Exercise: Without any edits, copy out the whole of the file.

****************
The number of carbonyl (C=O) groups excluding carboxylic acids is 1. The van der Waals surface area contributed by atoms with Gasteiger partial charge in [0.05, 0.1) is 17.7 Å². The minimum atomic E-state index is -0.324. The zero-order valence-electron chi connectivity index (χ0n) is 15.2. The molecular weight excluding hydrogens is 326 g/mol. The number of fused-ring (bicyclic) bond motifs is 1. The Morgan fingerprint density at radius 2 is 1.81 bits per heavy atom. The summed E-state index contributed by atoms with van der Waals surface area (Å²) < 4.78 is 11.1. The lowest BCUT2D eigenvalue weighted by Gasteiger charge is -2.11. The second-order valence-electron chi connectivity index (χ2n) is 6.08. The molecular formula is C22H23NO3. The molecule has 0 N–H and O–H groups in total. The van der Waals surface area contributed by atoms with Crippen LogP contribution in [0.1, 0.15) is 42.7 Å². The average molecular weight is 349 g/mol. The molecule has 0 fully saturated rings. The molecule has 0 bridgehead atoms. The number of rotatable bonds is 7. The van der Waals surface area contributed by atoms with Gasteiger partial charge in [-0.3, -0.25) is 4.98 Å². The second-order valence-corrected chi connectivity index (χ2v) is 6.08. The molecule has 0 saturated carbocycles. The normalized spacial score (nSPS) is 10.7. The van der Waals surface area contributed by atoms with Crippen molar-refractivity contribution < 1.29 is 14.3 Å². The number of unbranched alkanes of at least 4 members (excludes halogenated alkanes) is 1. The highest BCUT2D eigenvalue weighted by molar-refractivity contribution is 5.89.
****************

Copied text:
The number of carbonyl (C=O) groups excluding carboxylic acids is 1. The van der Waals surface area contributed by atoms with Gasteiger partial charge in [0.05, 0.1) is 17.7 Å². The minimum atomic E-state index is -0.324. The zero-order valence-electron chi connectivity index (χ0n) is 15.2. The molecular weight excluding hydrogens is 326 g/mol. The number of fused-ring (bicyclic) bond motifs is 1. The Morgan fingerprint density at radius 2 is 1.81 bits per heavy atom. The summed E-state index contributed by atoms with van der Waals surface area (Å²) < 4.78 is 11.1. The lowest BCUT2D eigenvalue weighted by Gasteiger charge is -2.11. The second-order valence-electron chi connectivity index (χ2n) is 6.08. The molecular formula is C22H23NO3. The molecule has 0 N–H and O–H groups in total. The van der Waals surface area contributed by atoms with Crippen LogP contribution in [0.1, 0.15) is 42.7 Å². The average molecular weight is 349 g/mol. The molecule has 0 fully saturated rings. The molecule has 0 bridgehead atoms. The number of rotatable bonds is 7. The van der Waals surface area contributed by atoms with Gasteiger partial charge in [-0.3, -0.25) is 4.98 Å². The second-order valence-corrected chi connectivity index (χ2v) is 6.08. The molecule has 0 saturated carbocycles. The normalized spacial score (nSPS) is 10.7. The van der Waals surface area contributed by atoms with Crippen molar-refractivity contribution < 1.29 is 14.3 Å². The number of unbranched alkanes of at least 4 members (excludes halogenated alkanes) is 1. The highest BCUT2D eigenvalue weighted by molar-refractivity contribution is 5.89.